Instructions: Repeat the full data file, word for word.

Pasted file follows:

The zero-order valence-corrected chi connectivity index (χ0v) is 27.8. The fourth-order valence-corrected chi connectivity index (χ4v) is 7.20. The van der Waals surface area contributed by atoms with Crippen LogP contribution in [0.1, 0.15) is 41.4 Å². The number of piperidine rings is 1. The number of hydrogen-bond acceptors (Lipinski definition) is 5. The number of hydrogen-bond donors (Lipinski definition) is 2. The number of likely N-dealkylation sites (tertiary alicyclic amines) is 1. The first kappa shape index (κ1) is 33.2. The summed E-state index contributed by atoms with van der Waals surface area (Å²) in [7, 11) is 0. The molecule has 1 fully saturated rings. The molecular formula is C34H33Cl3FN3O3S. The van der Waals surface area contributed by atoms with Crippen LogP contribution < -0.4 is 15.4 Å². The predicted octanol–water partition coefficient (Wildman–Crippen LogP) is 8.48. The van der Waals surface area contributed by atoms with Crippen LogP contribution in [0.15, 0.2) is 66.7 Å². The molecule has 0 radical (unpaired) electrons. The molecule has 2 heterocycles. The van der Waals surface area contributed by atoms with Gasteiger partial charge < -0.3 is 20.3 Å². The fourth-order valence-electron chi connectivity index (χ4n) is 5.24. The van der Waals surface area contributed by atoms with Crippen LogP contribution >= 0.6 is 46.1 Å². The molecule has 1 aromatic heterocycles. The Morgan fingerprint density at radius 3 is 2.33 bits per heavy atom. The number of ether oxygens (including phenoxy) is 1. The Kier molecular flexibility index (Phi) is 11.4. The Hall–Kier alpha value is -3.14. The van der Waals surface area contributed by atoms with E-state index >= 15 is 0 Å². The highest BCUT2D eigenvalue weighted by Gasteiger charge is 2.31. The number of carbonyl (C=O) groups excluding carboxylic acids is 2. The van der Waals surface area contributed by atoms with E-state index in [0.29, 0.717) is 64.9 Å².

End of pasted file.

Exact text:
The zero-order valence-corrected chi connectivity index (χ0v) is 27.8. The fourth-order valence-corrected chi connectivity index (χ4v) is 7.20. The van der Waals surface area contributed by atoms with Crippen LogP contribution in [0.1, 0.15) is 41.4 Å². The number of piperidine rings is 1. The number of hydrogen-bond acceptors (Lipinski definition) is 5. The number of hydrogen-bond donors (Lipinski definition) is 2. The number of likely N-dealkylation sites (tertiary alicyclic amines) is 1. The first kappa shape index (κ1) is 33.2. The summed E-state index contributed by atoms with van der Waals surface area (Å²) in [7, 11) is 0. The molecule has 1 fully saturated rings. The molecular formula is C34H33Cl3FN3O3S. The van der Waals surface area contributed by atoms with Crippen LogP contribution < -0.4 is 15.4 Å². The predicted octanol–water partition coefficient (Wildman–Crippen LogP) is 8.48. The van der Waals surface area contributed by atoms with Crippen LogP contribution in [0.15, 0.2) is 66.7 Å². The molecule has 0 radical (unpaired) electrons. The molecule has 2 heterocycles. The van der Waals surface area contributed by atoms with Gasteiger partial charge < -0.3 is 20.3 Å². The fourth-order valence-electron chi connectivity index (χ4n) is 5.24. The van der Waals surface area contributed by atoms with Crippen LogP contribution >= 0.6 is 46.1 Å². The molecule has 1 aromatic heterocycles. The Morgan fingerprint density at radius 3 is 2.33 bits per heavy atom. The number of ether oxygens (including phenoxy) is 1. The Kier molecular flexibility index (Phi) is 11.4. The Hall–Kier alpha value is -3.14. The van der Waals surface area contributed by atoms with E-state index >= 15 is 0 Å². The highest BCUT2D eigenvalue weighted by Gasteiger charge is 2.31. The number of carbonyl (C=O) groups excluding carboxylic acids is 2. The van der Waals surface area contributed by atoms with E-state index in [0.29, 0.717) is 64.9 Å².